C) Hybrid WAN Access
A Hybrid WAN is where you use physically separated Internet and MPLS/IP VPN circuits as part of your WAN delivery to the branch. Both circuits are used concurrently and can failover to each other in the event of a single circuit failure.
4. Hybrid WAN and SD WAN
The time is right to start considering using both the Internet and MPLS/IP VPN to provide connectivity to the branch site. MPLS provides reliability, SLA-backed performance and the ability to prioritize different applications using Class of Service (CoS). The Internet can provide a cost effective way of augmenting the ‘Best Effort’ Class of Service as well as providing local Internet breakout as outlined above. With the growth in SaaS-based applications, dependence on social media and Wi-Fi, the role of the ‘best effort’ class of service is changing. It’s no longer good enough to take the legacy WAN approach to this traffic class, which is to limit it to protect the critical applications. The modern way is to find a cost-effective augment of the ‘best effort’ bandwidth. There are several ways of augmenting this traffic class. If you are using a fraction of your port speed, you could use a committed bandwidth level with usage-based billing of burst traffic or use a hybrid WAN. The advantage of a hybrid WAN is that the dual access can provide a higher availability solution but it can be difficult to configure and manage effective load-sharing of traffic across both links. By investing in SD WAN CPE (Customer Premises Equipment), the load-sharing of traffic becomes simpler to manage.
If you’re considering SD WAN CPE, then do make sure that your solution supports Local Internet Breakout, access to your CSPs and the basic routing functions need to utilize the WAN links without the additional expense of routers.
5. Ubiquitous Network-Based Security
To maximize cloud application performance, the modern WAN delivers Internet straight into the branch office instead of hair-pinning through a central firewall. Individuals are more mobile now with an increasing number of enterprise applications being supported on phones and tablets. Trusted perimeters have dissolved, revealing a borderless network. Most businesses today don’t want to buy and manage a whole bunch of branch office firewalls, especially after their IT centralization and data center consolidation projects from a few years ago. The modern WAN utilizes security within the network service provider’s PoPs to protect sites and individuals from threats and to provide secure remote access VPNs. There are some important aspects to remember when selecting cloud based security:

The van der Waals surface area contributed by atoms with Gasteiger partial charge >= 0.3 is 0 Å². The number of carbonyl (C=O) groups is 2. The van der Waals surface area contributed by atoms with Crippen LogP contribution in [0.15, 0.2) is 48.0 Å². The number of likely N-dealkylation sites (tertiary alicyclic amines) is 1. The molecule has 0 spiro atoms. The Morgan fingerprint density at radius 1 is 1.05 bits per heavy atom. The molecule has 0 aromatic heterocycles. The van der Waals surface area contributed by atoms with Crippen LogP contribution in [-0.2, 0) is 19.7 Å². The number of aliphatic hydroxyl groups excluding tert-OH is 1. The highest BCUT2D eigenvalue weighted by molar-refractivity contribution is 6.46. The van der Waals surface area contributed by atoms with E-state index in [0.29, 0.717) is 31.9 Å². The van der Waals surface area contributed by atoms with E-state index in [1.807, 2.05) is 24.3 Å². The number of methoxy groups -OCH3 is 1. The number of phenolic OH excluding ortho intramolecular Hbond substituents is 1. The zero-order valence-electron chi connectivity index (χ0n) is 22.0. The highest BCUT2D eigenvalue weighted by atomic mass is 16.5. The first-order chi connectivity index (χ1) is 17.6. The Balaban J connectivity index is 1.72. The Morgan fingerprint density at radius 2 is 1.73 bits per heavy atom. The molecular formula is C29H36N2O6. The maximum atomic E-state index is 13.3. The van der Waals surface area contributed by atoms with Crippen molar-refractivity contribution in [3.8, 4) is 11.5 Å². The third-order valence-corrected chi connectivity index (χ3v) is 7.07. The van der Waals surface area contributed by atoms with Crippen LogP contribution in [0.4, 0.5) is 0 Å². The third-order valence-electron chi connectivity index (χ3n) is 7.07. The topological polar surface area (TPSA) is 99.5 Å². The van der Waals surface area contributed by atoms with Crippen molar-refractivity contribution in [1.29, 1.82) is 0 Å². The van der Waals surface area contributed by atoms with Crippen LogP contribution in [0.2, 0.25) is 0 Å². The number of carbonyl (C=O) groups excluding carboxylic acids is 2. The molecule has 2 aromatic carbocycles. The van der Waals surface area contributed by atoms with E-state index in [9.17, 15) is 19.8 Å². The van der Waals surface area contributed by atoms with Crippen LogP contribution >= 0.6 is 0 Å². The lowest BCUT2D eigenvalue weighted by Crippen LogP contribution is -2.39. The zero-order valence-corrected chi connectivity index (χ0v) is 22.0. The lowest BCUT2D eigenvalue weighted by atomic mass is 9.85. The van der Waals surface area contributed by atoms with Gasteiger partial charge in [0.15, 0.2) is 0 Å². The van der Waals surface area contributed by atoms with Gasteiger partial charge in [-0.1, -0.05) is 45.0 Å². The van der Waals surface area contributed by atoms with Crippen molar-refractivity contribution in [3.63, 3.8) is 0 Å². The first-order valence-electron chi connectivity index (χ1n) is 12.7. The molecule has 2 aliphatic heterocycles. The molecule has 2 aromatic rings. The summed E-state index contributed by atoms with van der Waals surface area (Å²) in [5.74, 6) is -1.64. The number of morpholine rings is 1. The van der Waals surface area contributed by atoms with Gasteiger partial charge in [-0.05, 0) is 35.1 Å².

A) Ubiquity – The security PoPs need to be located close-enough to the end users to minimize latency from hair-pinning traffic and to have high quality local connectivity to the Internet
B) The security appliance needs to be a next-gen firewall in order to provide application layer ‘secure web gateway’ functionality
C) Policies need to be self-service configurable on a per-user, per-group and per-site basis. The main way to manage this is by having a domain controller directory service (such as Microsoft Active Directory) federated with the security solution. Security Assertion Markup Language (SAML) allows this seamless integration to happen and hence the support differentiated classes of access within the security policy. To put it another way, the business gets to enforce a more holistic compliance policy.
D) Powerful business-aligned policies are only possible with good visibility of traffic analysis up to the application layer and by domain user-group.
6. Outsource the Management
With the increasing demands on the IT department to grow and transform the business, the CIO is driving the department to focus on and eliminate risk from growth and transformation initiatives. They don’t want to pull resources off these initiatives to help keep the lights on; a business’ precious resources should be focused on what differentiates the business and improves customer experience. This means that outsourcing the day-to-day management of IT and network operations is an increasingly common practice. If your business is large enough to justify dedicated network operations people, then why not buy this resource as a service from your WAN provider?
The days of the legacy MPLS/IP VPN are numbered. Modernizing the WAN involves a holistic approach to the design, management and technology choices that CIOs need to make. By making the right choices, you can gain a competitive edge. By getting it wrong, you could choke progress.